12-year-old raped in cab
A 12-year-old girl was raped in the back seat of a livery cab in Brooklyn on Monday, and the cab driver was arrested, police said. The girl was put into the cab by her parents in Fort Greene around 5 p.m., to be driven to her grandparents’ home in Bedford-Stuyvesant. Then, police said, the driver got into the back seat and raped her. He later drove her back to the place she had started and let her out. Rafael Martinez, 32, was arrested Tuesday and charged with rape, criminal sex act, endangering the welfare of a child and more. The girl was taken to Woodhull Hospital, according to PIX11.
Brooklyn tech students win tech prize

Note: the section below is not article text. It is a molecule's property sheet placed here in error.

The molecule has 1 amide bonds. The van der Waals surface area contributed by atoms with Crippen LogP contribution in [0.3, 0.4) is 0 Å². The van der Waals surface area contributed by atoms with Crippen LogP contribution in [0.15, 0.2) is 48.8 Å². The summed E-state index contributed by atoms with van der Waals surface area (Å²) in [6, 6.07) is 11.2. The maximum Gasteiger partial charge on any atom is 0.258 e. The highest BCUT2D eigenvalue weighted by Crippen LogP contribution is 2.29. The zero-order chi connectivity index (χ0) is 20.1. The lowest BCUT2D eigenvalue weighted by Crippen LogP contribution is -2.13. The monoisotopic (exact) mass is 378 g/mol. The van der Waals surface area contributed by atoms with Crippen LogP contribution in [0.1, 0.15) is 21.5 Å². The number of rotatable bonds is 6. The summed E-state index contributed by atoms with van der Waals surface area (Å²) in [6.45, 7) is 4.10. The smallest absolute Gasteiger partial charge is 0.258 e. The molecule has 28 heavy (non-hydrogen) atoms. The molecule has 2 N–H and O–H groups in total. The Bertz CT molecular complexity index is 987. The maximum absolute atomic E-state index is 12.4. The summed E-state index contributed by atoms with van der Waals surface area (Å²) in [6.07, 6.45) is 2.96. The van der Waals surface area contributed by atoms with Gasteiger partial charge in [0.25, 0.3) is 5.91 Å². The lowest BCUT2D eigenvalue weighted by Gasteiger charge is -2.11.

Two Brooklyn Tech students, Emily Anghad and Nafisa Azizi, recently won second place in the Spellman HV Clean Tech Competition. The competition asks high school students to create a project based on their independent research. Anghad and Azizi designed a device to separate microplastics from water. “High school research isn’t that common, I would say. And having this footing, this ground work that we have now and if we decide to pursue in undergrad would be really helpful,” Anghad told NY1. The students won $7,000.
Brooklyn baker goes gluten-free
When baker Lani Halliday, a graduate of a French pastry school, developed a wheat allergy, she didn’t stop baking. Instead, she launched a gluten-free bakery, Brutus Bakeshop, named after a childhood friend. While Brutus Bakeshop has no brick-and-mortar store, Halliday has held pop-ups across the city and has an online bakeshop. She has just finished a pop-up at Prospect Heights restaurant Maison Yaki, according to BK Reader.
Compiled by Raanan Geberer.